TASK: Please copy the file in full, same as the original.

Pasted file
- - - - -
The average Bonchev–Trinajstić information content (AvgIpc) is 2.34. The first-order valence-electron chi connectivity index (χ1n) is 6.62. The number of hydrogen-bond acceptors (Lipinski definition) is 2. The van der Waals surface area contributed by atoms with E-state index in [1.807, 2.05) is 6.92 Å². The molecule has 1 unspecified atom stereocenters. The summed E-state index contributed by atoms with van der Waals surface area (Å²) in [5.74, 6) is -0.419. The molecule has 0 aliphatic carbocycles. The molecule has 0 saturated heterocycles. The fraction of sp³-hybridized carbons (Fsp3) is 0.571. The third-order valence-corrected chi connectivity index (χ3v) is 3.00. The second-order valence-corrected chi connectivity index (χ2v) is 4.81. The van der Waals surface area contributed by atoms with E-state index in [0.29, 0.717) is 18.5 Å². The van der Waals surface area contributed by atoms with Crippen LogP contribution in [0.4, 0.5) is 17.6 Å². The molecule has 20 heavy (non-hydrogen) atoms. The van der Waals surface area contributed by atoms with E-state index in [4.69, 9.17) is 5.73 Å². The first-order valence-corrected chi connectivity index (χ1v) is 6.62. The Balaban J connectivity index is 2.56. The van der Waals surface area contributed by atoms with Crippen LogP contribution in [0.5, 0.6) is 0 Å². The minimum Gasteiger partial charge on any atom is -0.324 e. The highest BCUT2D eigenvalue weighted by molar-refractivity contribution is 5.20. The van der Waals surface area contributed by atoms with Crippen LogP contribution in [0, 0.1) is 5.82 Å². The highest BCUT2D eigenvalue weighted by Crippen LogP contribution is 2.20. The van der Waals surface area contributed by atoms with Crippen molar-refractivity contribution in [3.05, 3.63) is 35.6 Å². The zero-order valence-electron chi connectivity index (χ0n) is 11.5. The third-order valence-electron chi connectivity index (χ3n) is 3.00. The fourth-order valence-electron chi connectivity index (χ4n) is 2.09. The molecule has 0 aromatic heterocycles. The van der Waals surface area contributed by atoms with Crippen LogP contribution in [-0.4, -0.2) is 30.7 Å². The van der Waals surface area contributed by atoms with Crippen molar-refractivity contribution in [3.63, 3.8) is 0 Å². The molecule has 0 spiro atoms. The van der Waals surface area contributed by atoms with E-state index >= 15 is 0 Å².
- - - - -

The average Bonchev–Trinajstić information content (AvgIpc) is 2.34. The first-order valence-electron chi connectivity index (χ1n) is 6.62. The number of hydrogen-bond acceptors (Lipinski definition) is 2. The van der Waals surface area contributed by atoms with E-state index in [1.807, 2.05) is 6.92 Å². The molecule has 1 unspecified atom stereocenters. The summed E-state index contributed by atoms with van der Waals surface area (Å²) in [5.74, 6) is -0.419. The molecule has 0 aliphatic carbocycles. The molecule has 0 saturated heterocycles. The fraction of sp³-hybridized carbons (Fsp3) is 0.571. The third-order valence-corrected chi connectivity index (χ3v) is 3.00. The second-order valence-corrected chi connectivity index (χ2v) is 4.81. The van der Waals surface area contributed by atoms with E-state index in [0.29, 0.717) is 18.5 Å². The van der Waals surface area contributed by atoms with Crippen LogP contribution in [0.4, 0.5) is 17.6 Å². The molecule has 20 heavy (non-hydrogen) atoms. The van der Waals surface area contributed by atoms with E-state index in [4.69, 9.17) is 5.73 Å². The first-order valence-corrected chi connectivity index (χ1v) is 6.62. The Balaban J connectivity index is 2.56. The van der Waals surface area contributed by atoms with Crippen LogP contribution in [0.5, 0.6) is 0 Å². The minimum Gasteiger partial charge on any atom is -0.324 e. The highest BCUT2D eigenvalue weighted by molar-refractivity contribution is 5.20. The van der Waals surface area contributed by atoms with Crippen LogP contribution in [0, 0.1) is 5.82 Å². The highest BCUT2D eigenvalue weighted by Crippen LogP contribution is 2.20. The van der Waals surface area contributed by atoms with Crippen molar-refractivity contribution in [3.05, 3.63) is 35.6 Å². The zero-order valence-electron chi connectivity index (χ0n) is 11.5. The third-order valence-electron chi connectivity index (χ3n) is 3.00. The fourth-order valence-electron chi connectivity index (χ4n) is 2.09. The molecule has 0 aromatic heterocycles. The van der Waals surface area contributed by atoms with Crippen LogP contribution in [-0.4, -0.2) is 30.7 Å². The van der Waals surface area contributed by atoms with Crippen molar-refractivity contribution in [3.63, 3.8) is 0 Å². The molecule has 0 spiro atoms. The van der Waals surface area contributed by atoms with E-state index >= 15 is 0 Å².